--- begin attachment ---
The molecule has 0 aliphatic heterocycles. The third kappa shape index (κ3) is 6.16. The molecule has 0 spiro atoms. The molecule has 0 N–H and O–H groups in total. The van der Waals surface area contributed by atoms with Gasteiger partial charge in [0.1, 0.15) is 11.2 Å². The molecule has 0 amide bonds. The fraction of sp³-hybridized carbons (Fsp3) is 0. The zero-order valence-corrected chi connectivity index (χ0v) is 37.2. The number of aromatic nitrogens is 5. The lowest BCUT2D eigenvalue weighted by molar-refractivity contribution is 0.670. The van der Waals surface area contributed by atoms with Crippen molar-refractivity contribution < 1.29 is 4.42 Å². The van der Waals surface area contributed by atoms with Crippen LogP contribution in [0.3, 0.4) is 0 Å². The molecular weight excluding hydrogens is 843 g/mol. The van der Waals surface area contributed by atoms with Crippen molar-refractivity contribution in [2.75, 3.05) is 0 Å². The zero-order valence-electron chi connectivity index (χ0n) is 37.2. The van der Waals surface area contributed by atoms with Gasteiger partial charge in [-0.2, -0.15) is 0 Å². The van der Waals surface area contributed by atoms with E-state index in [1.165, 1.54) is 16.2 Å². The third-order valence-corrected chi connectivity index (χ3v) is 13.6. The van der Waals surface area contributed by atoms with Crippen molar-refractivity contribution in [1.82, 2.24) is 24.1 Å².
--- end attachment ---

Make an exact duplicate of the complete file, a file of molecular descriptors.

The molecule has 0 aliphatic heterocycles. The third kappa shape index (κ3) is 6.16. The molecule has 0 spiro atoms. The molecule has 0 N–H and O–H groups in total. The van der Waals surface area contributed by atoms with Gasteiger partial charge in [0.1, 0.15) is 11.2 Å². The molecule has 0 amide bonds. The fraction of sp³-hybridized carbons (Fsp3) is 0. The zero-order valence-corrected chi connectivity index (χ0v) is 37.2. The number of aromatic nitrogens is 5. The lowest BCUT2D eigenvalue weighted by molar-refractivity contribution is 0.670. The van der Waals surface area contributed by atoms with Crippen molar-refractivity contribution < 1.29 is 4.42 Å². The van der Waals surface area contributed by atoms with Crippen LogP contribution in [0.3, 0.4) is 0 Å². The molecular weight excluding hydrogens is 843 g/mol. The van der Waals surface area contributed by atoms with Crippen molar-refractivity contribution in [2.75, 3.05) is 0 Å². The zero-order valence-electron chi connectivity index (χ0n) is 37.2. The van der Waals surface area contributed by atoms with Gasteiger partial charge in [-0.2, -0.15) is 0 Å². The van der Waals surface area contributed by atoms with E-state index in [1.165, 1.54) is 16.2 Å². The third-order valence-corrected chi connectivity index (χ3v) is 13.6. The van der Waals surface area contributed by atoms with Crippen molar-refractivity contribution in [1.82, 2.24) is 24.1 Å².